Article Highlights

  • Federal Reserve expected to raise rates on Wednesday
  • U.S. tax overhaul boosts hopes for growth
  • Kiwi highest in month against greenback
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The U.S. dollar rose to almost one-month highs against a basket of currencies on Tuesday as the Federal Reserve began a two-day policy meeting where it is widely expected to raise interest rates for the fifth time since 2015.

Investors will be watching for any signals that Fed officials are more optimistic on the prospect of faster growth as lawmakers appear close to passing a large overhaul of the tax code for clues on how many further rate increases are likely next year.

“People are looking for a little more confidence on the fact that tax legislation is set to pass,” Sireen Harajli, a foreign exchange strategist at Mizuho in New York. “The general theme is that the dollar will continue to find support as we approach the end of the year.”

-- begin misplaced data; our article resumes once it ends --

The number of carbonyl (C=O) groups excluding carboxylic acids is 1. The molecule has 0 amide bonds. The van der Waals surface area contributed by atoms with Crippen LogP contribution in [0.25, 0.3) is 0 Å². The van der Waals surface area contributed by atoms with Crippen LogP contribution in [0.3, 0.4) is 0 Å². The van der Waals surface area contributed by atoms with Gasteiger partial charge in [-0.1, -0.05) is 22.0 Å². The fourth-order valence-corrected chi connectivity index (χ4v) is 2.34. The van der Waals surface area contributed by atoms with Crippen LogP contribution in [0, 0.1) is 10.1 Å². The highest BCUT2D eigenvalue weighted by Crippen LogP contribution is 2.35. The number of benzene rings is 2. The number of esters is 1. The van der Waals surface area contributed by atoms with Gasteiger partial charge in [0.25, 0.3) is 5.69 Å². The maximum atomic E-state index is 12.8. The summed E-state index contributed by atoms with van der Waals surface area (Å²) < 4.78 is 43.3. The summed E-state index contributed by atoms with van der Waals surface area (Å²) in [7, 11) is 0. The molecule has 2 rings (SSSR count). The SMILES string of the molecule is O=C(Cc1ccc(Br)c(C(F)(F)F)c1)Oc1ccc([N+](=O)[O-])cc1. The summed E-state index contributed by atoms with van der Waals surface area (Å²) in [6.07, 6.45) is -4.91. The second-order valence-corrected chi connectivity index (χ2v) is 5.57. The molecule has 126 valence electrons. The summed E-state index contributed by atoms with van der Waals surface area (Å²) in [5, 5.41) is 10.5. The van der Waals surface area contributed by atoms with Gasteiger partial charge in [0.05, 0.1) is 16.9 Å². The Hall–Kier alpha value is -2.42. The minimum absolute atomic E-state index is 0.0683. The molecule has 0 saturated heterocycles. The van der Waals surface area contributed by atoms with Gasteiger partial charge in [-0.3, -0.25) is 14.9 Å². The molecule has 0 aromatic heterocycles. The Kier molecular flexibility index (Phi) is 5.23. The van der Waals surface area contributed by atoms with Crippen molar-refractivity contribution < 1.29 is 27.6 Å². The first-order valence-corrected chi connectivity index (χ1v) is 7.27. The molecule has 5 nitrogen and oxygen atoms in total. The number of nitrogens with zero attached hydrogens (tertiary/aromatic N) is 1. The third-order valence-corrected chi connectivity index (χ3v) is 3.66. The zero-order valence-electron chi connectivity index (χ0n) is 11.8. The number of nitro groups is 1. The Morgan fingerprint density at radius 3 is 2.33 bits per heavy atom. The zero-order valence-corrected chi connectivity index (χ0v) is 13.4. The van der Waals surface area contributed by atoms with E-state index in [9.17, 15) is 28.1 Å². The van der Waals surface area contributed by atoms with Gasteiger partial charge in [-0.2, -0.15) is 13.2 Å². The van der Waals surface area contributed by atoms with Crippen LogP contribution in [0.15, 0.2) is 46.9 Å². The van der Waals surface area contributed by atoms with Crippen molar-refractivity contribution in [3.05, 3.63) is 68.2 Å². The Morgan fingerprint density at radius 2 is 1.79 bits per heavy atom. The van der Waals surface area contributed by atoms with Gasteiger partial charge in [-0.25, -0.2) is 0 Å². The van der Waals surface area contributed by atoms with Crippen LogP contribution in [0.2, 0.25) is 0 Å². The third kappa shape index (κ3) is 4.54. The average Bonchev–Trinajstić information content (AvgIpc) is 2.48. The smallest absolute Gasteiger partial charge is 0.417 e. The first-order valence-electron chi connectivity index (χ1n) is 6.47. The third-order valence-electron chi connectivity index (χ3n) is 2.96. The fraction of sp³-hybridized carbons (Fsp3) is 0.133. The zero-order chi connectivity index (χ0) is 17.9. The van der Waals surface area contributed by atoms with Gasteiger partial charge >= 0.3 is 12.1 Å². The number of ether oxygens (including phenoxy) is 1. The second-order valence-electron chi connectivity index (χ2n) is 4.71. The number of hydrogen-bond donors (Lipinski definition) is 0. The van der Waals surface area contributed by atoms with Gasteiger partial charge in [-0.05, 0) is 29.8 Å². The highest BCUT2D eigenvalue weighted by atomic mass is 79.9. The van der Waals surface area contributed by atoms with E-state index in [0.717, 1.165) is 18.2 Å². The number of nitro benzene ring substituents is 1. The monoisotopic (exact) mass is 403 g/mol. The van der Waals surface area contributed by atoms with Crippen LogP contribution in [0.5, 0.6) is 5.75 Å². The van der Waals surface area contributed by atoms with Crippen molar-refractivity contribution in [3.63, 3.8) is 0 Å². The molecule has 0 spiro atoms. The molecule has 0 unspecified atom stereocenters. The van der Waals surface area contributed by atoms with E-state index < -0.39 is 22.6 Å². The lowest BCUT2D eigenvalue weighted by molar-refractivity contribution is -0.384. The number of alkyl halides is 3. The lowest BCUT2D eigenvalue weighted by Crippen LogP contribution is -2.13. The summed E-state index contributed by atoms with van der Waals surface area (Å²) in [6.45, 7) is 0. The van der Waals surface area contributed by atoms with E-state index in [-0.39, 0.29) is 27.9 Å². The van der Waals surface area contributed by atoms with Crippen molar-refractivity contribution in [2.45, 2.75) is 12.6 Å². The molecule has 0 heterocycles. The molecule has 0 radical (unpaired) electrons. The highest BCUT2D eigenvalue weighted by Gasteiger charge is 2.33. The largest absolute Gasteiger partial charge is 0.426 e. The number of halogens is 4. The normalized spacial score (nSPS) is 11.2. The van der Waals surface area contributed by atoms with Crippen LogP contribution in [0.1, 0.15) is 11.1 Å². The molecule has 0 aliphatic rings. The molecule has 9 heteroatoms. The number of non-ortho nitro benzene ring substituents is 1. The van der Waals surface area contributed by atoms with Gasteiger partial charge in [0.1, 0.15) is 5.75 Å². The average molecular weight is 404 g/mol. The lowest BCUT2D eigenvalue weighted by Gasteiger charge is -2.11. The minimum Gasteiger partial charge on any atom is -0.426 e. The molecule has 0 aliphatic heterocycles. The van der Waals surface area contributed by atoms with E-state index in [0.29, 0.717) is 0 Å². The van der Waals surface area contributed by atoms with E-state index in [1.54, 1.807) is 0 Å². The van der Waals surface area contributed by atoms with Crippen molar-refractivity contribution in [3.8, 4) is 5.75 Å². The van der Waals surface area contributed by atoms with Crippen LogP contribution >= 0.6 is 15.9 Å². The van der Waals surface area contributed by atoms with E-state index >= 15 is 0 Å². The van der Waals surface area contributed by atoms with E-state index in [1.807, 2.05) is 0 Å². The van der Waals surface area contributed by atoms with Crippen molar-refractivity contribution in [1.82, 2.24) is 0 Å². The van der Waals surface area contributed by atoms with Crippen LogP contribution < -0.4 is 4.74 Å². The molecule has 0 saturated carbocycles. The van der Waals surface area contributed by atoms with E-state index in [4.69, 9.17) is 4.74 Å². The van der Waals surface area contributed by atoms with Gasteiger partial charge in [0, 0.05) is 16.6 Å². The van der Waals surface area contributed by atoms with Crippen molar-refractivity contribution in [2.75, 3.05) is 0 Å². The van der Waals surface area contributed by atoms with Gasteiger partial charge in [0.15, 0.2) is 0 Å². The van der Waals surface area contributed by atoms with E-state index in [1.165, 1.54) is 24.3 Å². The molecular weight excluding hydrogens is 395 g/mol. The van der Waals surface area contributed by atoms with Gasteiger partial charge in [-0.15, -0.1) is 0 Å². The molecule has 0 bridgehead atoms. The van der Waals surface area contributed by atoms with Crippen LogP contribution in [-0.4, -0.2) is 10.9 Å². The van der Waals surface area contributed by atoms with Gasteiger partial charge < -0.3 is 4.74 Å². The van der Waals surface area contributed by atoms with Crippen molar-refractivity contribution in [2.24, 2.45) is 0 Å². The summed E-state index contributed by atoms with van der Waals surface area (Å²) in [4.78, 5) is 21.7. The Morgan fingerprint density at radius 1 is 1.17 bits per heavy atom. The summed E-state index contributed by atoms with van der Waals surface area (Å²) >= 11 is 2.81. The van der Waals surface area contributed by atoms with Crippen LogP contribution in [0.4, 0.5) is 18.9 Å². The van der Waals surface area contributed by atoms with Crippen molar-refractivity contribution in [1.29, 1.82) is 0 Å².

The dollar index hit 94.219, the highest since Nov. 14, before falling back to 94.138. The greenback rose more than 1 percent last week, its biggest weekly rise since the end of October, but is down around 9 percent this year.

Investors will also be watching the Fed’s statement at the conclusion of the meeting on Wednesday for concern about tepid inflation.

Fed forecasters expect three additional rate hikes next year though bond markets are pricing in only two.

“Deflationary risks generally around the world are slowly receding and probably further in the rear view mirror these days than at the start of the year,” said Shaun Osborne, chief FX strategist at Scotiabank in Toronto. “Global central banks seem to be more optimistic about the outlook.”

U.S. producer price data on Tuesday showed an increase in wholesale inflation, increasing hopes that price pressures may be rising from sluggish levels.

The Labor Department said its producer price index for final demand increased 0.4 percent last month.

In the 12 months through November, the PPI shot up 3.1 percent. That was the biggest gain since January 2012 and followed a 2.8 percent rise in October.

Consumer Price Index (CPI) data on Wednesday will be a key data focus for further clues on price pressures.

The New Zealand dollar also set a one-month high as investors welcomed the appointment of national pension fund chief Adrian Orr to head the Reserve Bank from March.

The kiwi was last up 0.29 percent against the U.S. dollar at 69 cents